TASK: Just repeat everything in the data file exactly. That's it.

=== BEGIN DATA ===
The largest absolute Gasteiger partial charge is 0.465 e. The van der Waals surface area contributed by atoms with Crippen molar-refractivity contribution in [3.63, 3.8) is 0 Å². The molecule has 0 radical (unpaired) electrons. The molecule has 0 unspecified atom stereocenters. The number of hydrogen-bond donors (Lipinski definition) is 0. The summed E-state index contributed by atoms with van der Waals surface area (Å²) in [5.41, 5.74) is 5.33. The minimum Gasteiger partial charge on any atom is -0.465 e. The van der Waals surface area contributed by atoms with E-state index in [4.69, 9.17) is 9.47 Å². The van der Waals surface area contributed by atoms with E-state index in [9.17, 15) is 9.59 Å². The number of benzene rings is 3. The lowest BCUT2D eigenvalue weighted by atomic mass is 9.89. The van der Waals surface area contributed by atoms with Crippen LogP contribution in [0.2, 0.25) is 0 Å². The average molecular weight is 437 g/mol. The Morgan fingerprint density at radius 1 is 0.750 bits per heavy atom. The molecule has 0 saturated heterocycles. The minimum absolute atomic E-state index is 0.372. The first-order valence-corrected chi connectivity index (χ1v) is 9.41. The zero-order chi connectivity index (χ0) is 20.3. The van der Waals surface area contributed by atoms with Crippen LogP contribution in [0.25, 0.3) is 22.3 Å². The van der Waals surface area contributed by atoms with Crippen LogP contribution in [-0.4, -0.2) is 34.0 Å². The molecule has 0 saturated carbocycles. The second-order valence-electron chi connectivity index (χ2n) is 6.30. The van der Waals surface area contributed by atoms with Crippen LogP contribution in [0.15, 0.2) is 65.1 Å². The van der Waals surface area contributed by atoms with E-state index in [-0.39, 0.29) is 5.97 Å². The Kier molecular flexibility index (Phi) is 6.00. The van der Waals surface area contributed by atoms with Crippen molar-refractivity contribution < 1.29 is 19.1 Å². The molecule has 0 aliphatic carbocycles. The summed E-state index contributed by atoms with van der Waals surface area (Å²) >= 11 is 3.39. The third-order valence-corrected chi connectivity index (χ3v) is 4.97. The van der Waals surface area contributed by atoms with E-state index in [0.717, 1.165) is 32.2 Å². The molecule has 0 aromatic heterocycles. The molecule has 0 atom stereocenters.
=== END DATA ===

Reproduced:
The largest absolute Gasteiger partial charge is 0.465 e. The van der Waals surface area contributed by atoms with Crippen molar-refractivity contribution in [3.63, 3.8) is 0 Å². The molecule has 0 radical (unpaired) electrons. The molecule has 0 unspecified atom stereocenters. The number of hydrogen-bond donors (Lipinski definition) is 0. The summed E-state index contributed by atoms with van der Waals surface area (Å²) in [5.41, 5.74) is 5.33. The minimum Gasteiger partial charge on any atom is -0.465 e. The van der Waals surface area contributed by atoms with E-state index in [4.69, 9.17) is 9.47 Å². The van der Waals surface area contributed by atoms with E-state index in [9.17, 15) is 9.59 Å². The number of benzene rings is 3. The lowest BCUT2D eigenvalue weighted by atomic mass is 9.89. The van der Waals surface area contributed by atoms with Crippen LogP contribution in [0.2, 0.25) is 0 Å². The average molecular weight is 437 g/mol. The Morgan fingerprint density at radius 1 is 0.750 bits per heavy atom. The molecule has 0 saturated heterocycles. The minimum absolute atomic E-state index is 0.372. The first-order valence-corrected chi connectivity index (χ1v) is 9.41. The zero-order chi connectivity index (χ0) is 20.3. The van der Waals surface area contributed by atoms with Crippen LogP contribution in [0.25, 0.3) is 22.3 Å². The van der Waals surface area contributed by atoms with Crippen LogP contribution in [-0.4, -0.2) is 34.0 Å². The molecule has 0 saturated carbocycles. The second-order valence-electron chi connectivity index (χ2n) is 6.30. The van der Waals surface area contributed by atoms with Crippen LogP contribution in [0.15, 0.2) is 65.1 Å². The van der Waals surface area contributed by atoms with E-state index in [-0.39, 0.29) is 5.97 Å². The Kier molecular flexibility index (Phi) is 6.00. The van der Waals surface area contributed by atoms with Crippen molar-refractivity contribution < 1.29 is 19.1 Å². The molecule has 0 aliphatic carbocycles. The summed E-state index contributed by atoms with van der Waals surface area (Å²) >= 11 is 3.39. The third-order valence-corrected chi connectivity index (χ3v) is 4.97. The van der Waals surface area contributed by atoms with E-state index in [0.717, 1.165) is 32.2 Å². The molecule has 0 aromatic heterocycles. The molecule has 0 atom stereocenters.